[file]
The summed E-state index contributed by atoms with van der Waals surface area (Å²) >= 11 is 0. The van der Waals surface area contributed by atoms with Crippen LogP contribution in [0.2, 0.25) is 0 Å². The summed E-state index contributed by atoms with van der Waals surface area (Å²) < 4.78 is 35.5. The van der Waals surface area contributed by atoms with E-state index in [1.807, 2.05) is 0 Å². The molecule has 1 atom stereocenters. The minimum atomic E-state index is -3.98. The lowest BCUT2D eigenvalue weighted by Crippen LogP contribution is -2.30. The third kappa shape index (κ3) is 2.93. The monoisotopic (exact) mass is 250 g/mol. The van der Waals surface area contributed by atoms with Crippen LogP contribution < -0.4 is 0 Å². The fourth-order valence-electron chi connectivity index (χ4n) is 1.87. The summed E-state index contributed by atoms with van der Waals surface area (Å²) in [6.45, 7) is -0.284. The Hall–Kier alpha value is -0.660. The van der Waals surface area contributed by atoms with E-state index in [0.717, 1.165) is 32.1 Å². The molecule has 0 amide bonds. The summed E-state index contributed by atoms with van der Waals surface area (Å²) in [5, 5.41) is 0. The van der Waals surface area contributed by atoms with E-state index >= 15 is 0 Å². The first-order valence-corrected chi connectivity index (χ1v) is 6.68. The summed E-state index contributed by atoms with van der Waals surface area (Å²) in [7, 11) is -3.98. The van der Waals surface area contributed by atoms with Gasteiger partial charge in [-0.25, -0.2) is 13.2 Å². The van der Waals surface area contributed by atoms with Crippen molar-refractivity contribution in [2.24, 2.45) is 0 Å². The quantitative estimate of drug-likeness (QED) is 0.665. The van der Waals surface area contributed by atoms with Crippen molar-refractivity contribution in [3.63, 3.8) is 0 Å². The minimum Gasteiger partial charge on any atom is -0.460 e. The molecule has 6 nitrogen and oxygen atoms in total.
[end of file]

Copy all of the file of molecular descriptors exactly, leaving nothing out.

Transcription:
The summed E-state index contributed by atoms with van der Waals surface area (Å²) >= 11 is 0. The van der Waals surface area contributed by atoms with Crippen LogP contribution in [0.2, 0.25) is 0 Å². The summed E-state index contributed by atoms with van der Waals surface area (Å²) < 4.78 is 35.5. The van der Waals surface area contributed by atoms with E-state index in [1.807, 2.05) is 0 Å². The molecule has 1 atom stereocenters. The minimum atomic E-state index is -3.98. The lowest BCUT2D eigenvalue weighted by Crippen LogP contribution is -2.30. The third kappa shape index (κ3) is 2.93. The monoisotopic (exact) mass is 250 g/mol. The van der Waals surface area contributed by atoms with Crippen LogP contribution < -0.4 is 0 Å². The fourth-order valence-electron chi connectivity index (χ4n) is 1.87. The summed E-state index contributed by atoms with van der Waals surface area (Å²) in [6.45, 7) is -0.284. The Hall–Kier alpha value is -0.660. The van der Waals surface area contributed by atoms with E-state index in [0.717, 1.165) is 32.1 Å². The molecule has 0 amide bonds. The summed E-state index contributed by atoms with van der Waals surface area (Å²) in [5, 5.41) is 0. The van der Waals surface area contributed by atoms with E-state index >= 15 is 0 Å². The first-order valence-corrected chi connectivity index (χ1v) is 6.68. The summed E-state index contributed by atoms with van der Waals surface area (Å²) in [7, 11) is -3.98. The van der Waals surface area contributed by atoms with Gasteiger partial charge in [-0.25, -0.2) is 13.2 Å². The van der Waals surface area contributed by atoms with Crippen molar-refractivity contribution in [2.24, 2.45) is 0 Å². The quantitative estimate of drug-likeness (QED) is 0.665. The van der Waals surface area contributed by atoms with Crippen molar-refractivity contribution in [3.63, 3.8) is 0 Å². The minimum Gasteiger partial charge on any atom is -0.460 e. The molecule has 6 nitrogen and oxygen atoms in total.